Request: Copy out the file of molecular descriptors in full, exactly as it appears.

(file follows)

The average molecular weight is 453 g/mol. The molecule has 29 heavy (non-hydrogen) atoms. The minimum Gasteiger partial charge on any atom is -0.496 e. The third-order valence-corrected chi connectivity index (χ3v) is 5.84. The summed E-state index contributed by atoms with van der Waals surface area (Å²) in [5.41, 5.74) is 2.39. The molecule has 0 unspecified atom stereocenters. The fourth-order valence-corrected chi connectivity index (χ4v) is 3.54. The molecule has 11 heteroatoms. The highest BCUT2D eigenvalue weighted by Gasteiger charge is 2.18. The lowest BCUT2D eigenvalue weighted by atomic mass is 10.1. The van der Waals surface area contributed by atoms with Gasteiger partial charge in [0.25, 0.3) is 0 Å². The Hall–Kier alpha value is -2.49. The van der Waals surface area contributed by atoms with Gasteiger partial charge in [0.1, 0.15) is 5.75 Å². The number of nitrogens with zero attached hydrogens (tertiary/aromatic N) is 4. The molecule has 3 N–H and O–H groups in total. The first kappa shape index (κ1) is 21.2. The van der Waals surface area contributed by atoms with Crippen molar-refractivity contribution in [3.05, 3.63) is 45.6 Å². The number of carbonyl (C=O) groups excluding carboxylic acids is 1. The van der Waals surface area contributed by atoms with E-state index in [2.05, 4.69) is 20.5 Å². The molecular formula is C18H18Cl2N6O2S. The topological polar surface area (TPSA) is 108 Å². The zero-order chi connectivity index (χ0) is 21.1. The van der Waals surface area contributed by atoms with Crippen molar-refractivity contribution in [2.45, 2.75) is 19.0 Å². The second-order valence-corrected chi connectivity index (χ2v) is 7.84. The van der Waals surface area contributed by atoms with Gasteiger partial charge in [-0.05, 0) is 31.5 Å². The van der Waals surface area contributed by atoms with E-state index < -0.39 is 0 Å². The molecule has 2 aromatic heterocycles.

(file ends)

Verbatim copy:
The average molecular weight is 453 g/mol. The molecule has 29 heavy (non-hydrogen) atoms. The minimum Gasteiger partial charge on any atom is -0.496 e. The third-order valence-corrected chi connectivity index (χ3v) is 5.84. The summed E-state index contributed by atoms with van der Waals surface area (Å²) in [5.41, 5.74) is 2.39. The molecule has 0 unspecified atom stereocenters. The fourth-order valence-corrected chi connectivity index (χ4v) is 3.54. The molecule has 11 heteroatoms. The highest BCUT2D eigenvalue weighted by Gasteiger charge is 2.18. The lowest BCUT2D eigenvalue weighted by atomic mass is 10.1. The van der Waals surface area contributed by atoms with Gasteiger partial charge in [0.25, 0.3) is 0 Å². The Hall–Kier alpha value is -2.49. The van der Waals surface area contributed by atoms with Gasteiger partial charge in [0.1, 0.15) is 5.75 Å². The number of nitrogens with zero attached hydrogens (tertiary/aromatic N) is 4. The molecule has 3 N–H and O–H groups in total. The first kappa shape index (κ1) is 21.2. The van der Waals surface area contributed by atoms with Crippen molar-refractivity contribution in [3.05, 3.63) is 45.6 Å². The number of carbonyl (C=O) groups excluding carboxylic acids is 1. The van der Waals surface area contributed by atoms with E-state index in [2.05, 4.69) is 20.5 Å². The molecular formula is C18H18Cl2N6O2S. The topological polar surface area (TPSA) is 108 Å². The zero-order chi connectivity index (χ0) is 21.1. The van der Waals surface area contributed by atoms with Crippen molar-refractivity contribution in [2.45, 2.75) is 19.0 Å². The second-order valence-corrected chi connectivity index (χ2v) is 7.84. The van der Waals surface area contributed by atoms with Gasteiger partial charge in [-0.05, 0) is 31.5 Å². The van der Waals surface area contributed by atoms with E-state index < -0.39 is 0 Å². The molecule has 2 aromatic heterocycles.